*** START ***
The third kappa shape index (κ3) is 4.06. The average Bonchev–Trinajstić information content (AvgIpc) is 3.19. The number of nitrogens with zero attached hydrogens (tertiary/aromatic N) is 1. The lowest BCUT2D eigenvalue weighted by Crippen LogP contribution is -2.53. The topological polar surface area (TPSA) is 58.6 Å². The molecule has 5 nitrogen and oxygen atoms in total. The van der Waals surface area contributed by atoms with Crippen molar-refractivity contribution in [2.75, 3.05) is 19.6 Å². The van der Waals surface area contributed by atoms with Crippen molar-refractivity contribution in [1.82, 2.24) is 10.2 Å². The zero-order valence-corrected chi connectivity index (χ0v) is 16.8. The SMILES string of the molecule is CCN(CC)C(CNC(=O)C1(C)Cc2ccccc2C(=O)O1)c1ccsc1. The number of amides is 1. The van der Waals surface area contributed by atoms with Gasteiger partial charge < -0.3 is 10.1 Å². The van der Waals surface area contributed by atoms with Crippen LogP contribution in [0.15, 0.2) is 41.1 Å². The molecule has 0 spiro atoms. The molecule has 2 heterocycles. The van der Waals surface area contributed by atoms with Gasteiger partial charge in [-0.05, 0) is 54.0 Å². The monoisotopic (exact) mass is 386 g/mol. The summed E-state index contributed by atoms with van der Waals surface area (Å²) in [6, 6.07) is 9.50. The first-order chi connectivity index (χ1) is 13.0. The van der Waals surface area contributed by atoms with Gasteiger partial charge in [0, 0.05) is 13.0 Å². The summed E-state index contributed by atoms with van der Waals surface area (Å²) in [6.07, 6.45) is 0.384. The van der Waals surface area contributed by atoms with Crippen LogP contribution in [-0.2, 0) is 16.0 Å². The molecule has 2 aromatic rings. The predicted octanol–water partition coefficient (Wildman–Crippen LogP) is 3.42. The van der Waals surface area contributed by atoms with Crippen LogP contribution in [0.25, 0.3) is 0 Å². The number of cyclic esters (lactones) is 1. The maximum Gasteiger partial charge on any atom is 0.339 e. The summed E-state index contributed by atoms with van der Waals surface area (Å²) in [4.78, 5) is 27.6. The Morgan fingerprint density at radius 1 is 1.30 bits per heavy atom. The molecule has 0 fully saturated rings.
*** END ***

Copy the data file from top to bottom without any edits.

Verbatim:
The third kappa shape index (κ3) is 4.06. The average Bonchev–Trinajstić information content (AvgIpc) is 3.19. The number of nitrogens with zero attached hydrogens (tertiary/aromatic N) is 1. The lowest BCUT2D eigenvalue weighted by Crippen LogP contribution is -2.53. The topological polar surface area (TPSA) is 58.6 Å². The molecule has 5 nitrogen and oxygen atoms in total. The van der Waals surface area contributed by atoms with Crippen molar-refractivity contribution in [2.75, 3.05) is 19.6 Å². The van der Waals surface area contributed by atoms with Crippen molar-refractivity contribution in [1.82, 2.24) is 10.2 Å². The zero-order valence-corrected chi connectivity index (χ0v) is 16.8. The SMILES string of the molecule is CCN(CC)C(CNC(=O)C1(C)Cc2ccccc2C(=O)O1)c1ccsc1. The number of amides is 1. The van der Waals surface area contributed by atoms with Gasteiger partial charge < -0.3 is 10.1 Å². The van der Waals surface area contributed by atoms with Crippen LogP contribution in [0.15, 0.2) is 41.1 Å². The molecule has 0 spiro atoms. The molecule has 2 heterocycles. The van der Waals surface area contributed by atoms with Gasteiger partial charge in [-0.05, 0) is 54.0 Å². The monoisotopic (exact) mass is 386 g/mol. The summed E-state index contributed by atoms with van der Waals surface area (Å²) in [6, 6.07) is 9.50. The first-order chi connectivity index (χ1) is 13.0. The van der Waals surface area contributed by atoms with Gasteiger partial charge in [0, 0.05) is 13.0 Å². The summed E-state index contributed by atoms with van der Waals surface area (Å²) in [6.07, 6.45) is 0.384. The van der Waals surface area contributed by atoms with Crippen LogP contribution in [-0.2, 0) is 16.0 Å². The molecule has 2 aromatic rings. The predicted octanol–water partition coefficient (Wildman–Crippen LogP) is 3.42. The van der Waals surface area contributed by atoms with Crippen LogP contribution in [0.25, 0.3) is 0 Å². The number of cyclic esters (lactones) is 1. The maximum Gasteiger partial charge on any atom is 0.339 e. The summed E-state index contributed by atoms with van der Waals surface area (Å²) in [4.78, 5) is 27.6. The Morgan fingerprint density at radius 1 is 1.30 bits per heavy atom. The molecule has 0 fully saturated rings.